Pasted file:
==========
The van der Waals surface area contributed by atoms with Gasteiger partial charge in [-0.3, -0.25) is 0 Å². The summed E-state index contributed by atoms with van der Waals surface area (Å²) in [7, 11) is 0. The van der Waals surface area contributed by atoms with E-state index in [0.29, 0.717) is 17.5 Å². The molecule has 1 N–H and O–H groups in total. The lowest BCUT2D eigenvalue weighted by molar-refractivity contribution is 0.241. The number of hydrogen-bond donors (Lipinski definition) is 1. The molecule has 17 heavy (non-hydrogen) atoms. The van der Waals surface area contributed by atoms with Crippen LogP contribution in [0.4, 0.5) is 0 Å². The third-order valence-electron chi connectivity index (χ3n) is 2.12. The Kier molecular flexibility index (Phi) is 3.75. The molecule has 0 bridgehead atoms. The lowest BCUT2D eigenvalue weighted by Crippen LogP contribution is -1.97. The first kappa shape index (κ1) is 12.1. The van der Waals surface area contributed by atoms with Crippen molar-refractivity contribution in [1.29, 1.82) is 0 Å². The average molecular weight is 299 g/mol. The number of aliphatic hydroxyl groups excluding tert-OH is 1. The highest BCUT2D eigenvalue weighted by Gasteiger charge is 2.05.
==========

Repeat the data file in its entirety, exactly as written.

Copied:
The van der Waals surface area contributed by atoms with Gasteiger partial charge in [-0.3, -0.25) is 0 Å². The summed E-state index contributed by atoms with van der Waals surface area (Å²) in [7, 11) is 0. The van der Waals surface area contributed by atoms with E-state index in [0.29, 0.717) is 17.5 Å². The molecule has 1 N–H and O–H groups in total. The lowest BCUT2D eigenvalue weighted by molar-refractivity contribution is 0.241. The number of hydrogen-bond donors (Lipinski definition) is 1. The molecule has 17 heavy (non-hydrogen) atoms. The van der Waals surface area contributed by atoms with Crippen LogP contribution in [0.4, 0.5) is 0 Å². The third-order valence-electron chi connectivity index (χ3n) is 2.12. The Kier molecular flexibility index (Phi) is 3.75. The molecule has 0 bridgehead atoms. The lowest BCUT2D eigenvalue weighted by Crippen LogP contribution is -1.97. The first kappa shape index (κ1) is 12.1. The van der Waals surface area contributed by atoms with Crippen molar-refractivity contribution in [1.29, 1.82) is 0 Å². The average molecular weight is 299 g/mol. The number of aliphatic hydroxyl groups excluding tert-OH is 1. The highest BCUT2D eigenvalue weighted by Gasteiger charge is 2.05.